GOPriorities: Building A Stronger New York

 Bazzo 01/03;/12

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THE PROBLEM

 

Unemployment in New York is trending downward, but we can do better: our current unemployment rate of 8.3% is still above the national rate of 7.7%.

 

And despite being the third most-highly populated state in the country, New York has experienced anemic population growth of only 2.1% between 2000 and 2010, compared to the national average of 9.7%.

 

Of the 50 states, New York ranks 24th in health and wellness, 26th in state debt, 13th in educational achievement and dead last in tax climate. Our poverty rate is also above the national average.

 

Businesses and citizens alike are fleeing our borders for states with less punishing tax regimes and more business-friendly climates.

THE SOLUTIONS Lower tax rates to promote economic growth

 

Gov. Cuomo has acknowledged that New York “has no future as the tax capital of the nation.”  We must strategically cut taxes, especially with a view to encouraging small business job creators.  A reduction of the business tax rate and the elimination of the corporate tax on manufacturing companies will stimulate job growth.  New York’s comparatively onerous estate tax incentivizes our seniors to spend their golden years elsewhere.

Stop punishing investment capital

 

Most states, as well as the federal government, tax capital gains at a rate lower than ordinary income in order to incentivize investment.  Not New York: we are one of a minority of states that treat capital gains as ordinary income.  Money earned on investments is subject to a punitive tax regime – one that eliminates deductions and applies the highest rate to the entire, and not just marginal, income.  That the world’s financial capital chases away some of our most productive citizens who are eager to invest, build and leave an economic legacy is counterproductive.  Large businesses have the luxury of relocating to other states, but New York’s small business owners are stuck with less take-home pay.  A phased reduction of the tax rate on capital gains will let the owners of businesses both small and large know that New York is once again open for business.

Real mandate relief for lower property taxes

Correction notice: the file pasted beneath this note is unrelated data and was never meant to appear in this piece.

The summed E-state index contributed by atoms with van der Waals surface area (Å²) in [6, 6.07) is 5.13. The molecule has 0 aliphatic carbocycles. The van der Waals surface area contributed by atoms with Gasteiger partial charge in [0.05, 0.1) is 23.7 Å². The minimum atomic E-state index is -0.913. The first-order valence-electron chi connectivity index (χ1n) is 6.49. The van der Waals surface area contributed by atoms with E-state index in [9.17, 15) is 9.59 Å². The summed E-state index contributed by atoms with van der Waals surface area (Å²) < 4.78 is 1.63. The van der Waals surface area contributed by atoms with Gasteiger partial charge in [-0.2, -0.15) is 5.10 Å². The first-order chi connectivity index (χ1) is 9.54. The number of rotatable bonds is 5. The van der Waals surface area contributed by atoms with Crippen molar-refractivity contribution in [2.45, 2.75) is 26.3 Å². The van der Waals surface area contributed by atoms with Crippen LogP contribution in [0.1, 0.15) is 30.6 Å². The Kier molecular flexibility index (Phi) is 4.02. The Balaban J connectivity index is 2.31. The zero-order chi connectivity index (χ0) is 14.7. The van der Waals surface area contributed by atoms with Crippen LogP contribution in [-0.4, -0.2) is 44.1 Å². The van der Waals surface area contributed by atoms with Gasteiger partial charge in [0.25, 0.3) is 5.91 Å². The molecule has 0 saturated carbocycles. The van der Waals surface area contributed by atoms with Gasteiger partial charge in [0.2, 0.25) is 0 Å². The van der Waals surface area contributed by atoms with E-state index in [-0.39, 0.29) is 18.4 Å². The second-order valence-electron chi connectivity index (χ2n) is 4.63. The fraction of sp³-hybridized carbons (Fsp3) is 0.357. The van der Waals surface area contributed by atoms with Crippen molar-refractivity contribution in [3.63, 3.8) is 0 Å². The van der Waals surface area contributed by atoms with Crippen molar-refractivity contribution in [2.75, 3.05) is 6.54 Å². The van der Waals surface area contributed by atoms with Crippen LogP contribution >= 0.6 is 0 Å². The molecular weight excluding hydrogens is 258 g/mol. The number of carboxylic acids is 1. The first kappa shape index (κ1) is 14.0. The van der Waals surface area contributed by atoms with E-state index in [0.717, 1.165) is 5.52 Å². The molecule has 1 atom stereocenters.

Albany hammers county governments with unfunded mandates that necessitate our state’s property tax burden, the worst in the nation.  Despite passing a property tax cap, Gov. Cuomo’s team has not produced any real progress on unfunded mandates. Common sense reforms will lower the tax and regulatory burdens on local governments and school districts and allow for property tax relief.  Among those reforms is the gradual transfer of funding of Medicaid to the state level, where policy is made, as has been proposed by our Republican Senate majority.  Counties’ various public assistance programs should be consolidated, streamlined and refocused to promote self-sufficiency along the lines of the recommendations of the New York State Association of Counties.

Refocusing workforce training

 

New York’s workforce development program is a jumbled mess: 28 different funding schemes are accountable to 11 different agencies and plagued by a pervasive lack of coordination and collaboration.  Focusing these funds on our community college job training programs would provide a better training environment and more meaningful career counseling thanks to their relationships with local industries.  Community colleges can also use job training programs to help attract new businesses to New York.

Promoting school choice

 

Religious, charter and independent public schools perform highly and demonstrate that inner city children can learn.  We must encourage and support these schools with enhanced tax credits and workable standards and monitoring regimes.

2013 can be the year that New York State says to the world, “we are open for business.”  The Republican Party is ready to help make it happen!

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